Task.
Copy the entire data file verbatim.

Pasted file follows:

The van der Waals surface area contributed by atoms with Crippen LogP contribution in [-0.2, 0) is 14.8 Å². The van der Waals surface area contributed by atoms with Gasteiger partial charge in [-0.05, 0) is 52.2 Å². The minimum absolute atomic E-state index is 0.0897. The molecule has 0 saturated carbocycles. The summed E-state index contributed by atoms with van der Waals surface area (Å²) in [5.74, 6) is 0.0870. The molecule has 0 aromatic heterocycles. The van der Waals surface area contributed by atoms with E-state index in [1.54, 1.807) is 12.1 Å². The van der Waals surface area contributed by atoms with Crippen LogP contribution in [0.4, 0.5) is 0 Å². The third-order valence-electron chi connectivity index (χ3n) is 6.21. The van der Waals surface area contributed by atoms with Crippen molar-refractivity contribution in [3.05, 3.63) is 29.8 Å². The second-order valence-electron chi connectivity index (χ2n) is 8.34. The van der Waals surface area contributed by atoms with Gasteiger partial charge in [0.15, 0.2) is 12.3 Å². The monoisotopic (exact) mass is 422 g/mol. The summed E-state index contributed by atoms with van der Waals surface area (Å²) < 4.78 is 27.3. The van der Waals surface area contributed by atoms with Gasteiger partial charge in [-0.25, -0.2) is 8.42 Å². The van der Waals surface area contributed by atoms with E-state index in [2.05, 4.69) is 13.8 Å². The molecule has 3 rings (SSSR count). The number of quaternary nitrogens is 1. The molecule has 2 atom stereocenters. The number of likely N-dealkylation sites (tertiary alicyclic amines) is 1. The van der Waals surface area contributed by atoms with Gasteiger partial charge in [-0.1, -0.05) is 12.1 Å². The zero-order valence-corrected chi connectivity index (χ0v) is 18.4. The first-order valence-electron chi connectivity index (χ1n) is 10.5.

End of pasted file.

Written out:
The van der Waals surface area contributed by atoms with Crippen LogP contribution in [-0.2, 0) is 14.8 Å². The van der Waals surface area contributed by atoms with Gasteiger partial charge in [-0.05, 0) is 52.2 Å². The minimum absolute atomic E-state index is 0.0897. The molecule has 0 saturated carbocycles. The summed E-state index contributed by atoms with van der Waals surface area (Å²) in [5.74, 6) is 0.0870. The molecule has 0 aromatic heterocycles. The van der Waals surface area contributed by atoms with E-state index in [1.54, 1.807) is 12.1 Å². The van der Waals surface area contributed by atoms with Crippen LogP contribution in [0.4, 0.5) is 0 Å². The third-order valence-electron chi connectivity index (χ3n) is 6.21. The van der Waals surface area contributed by atoms with Crippen molar-refractivity contribution in [3.05, 3.63) is 29.8 Å². The second-order valence-electron chi connectivity index (χ2n) is 8.34. The van der Waals surface area contributed by atoms with Gasteiger partial charge in [0.15, 0.2) is 12.3 Å². The monoisotopic (exact) mass is 422 g/mol. The summed E-state index contributed by atoms with van der Waals surface area (Å²) < 4.78 is 27.3. The van der Waals surface area contributed by atoms with Gasteiger partial charge in [-0.25, -0.2) is 8.42 Å². The van der Waals surface area contributed by atoms with E-state index in [2.05, 4.69) is 13.8 Å². The molecule has 3 rings (SSSR count). The number of quaternary nitrogens is 1. The molecule has 2 atom stereocenters. The number of likely N-dealkylation sites (tertiary alicyclic amines) is 1. The van der Waals surface area contributed by atoms with Gasteiger partial charge in [-0.1, -0.05) is 12.1 Å². The zero-order valence-corrected chi connectivity index (χ0v) is 18.4. The first-order valence-electron chi connectivity index (χ1n) is 10.5.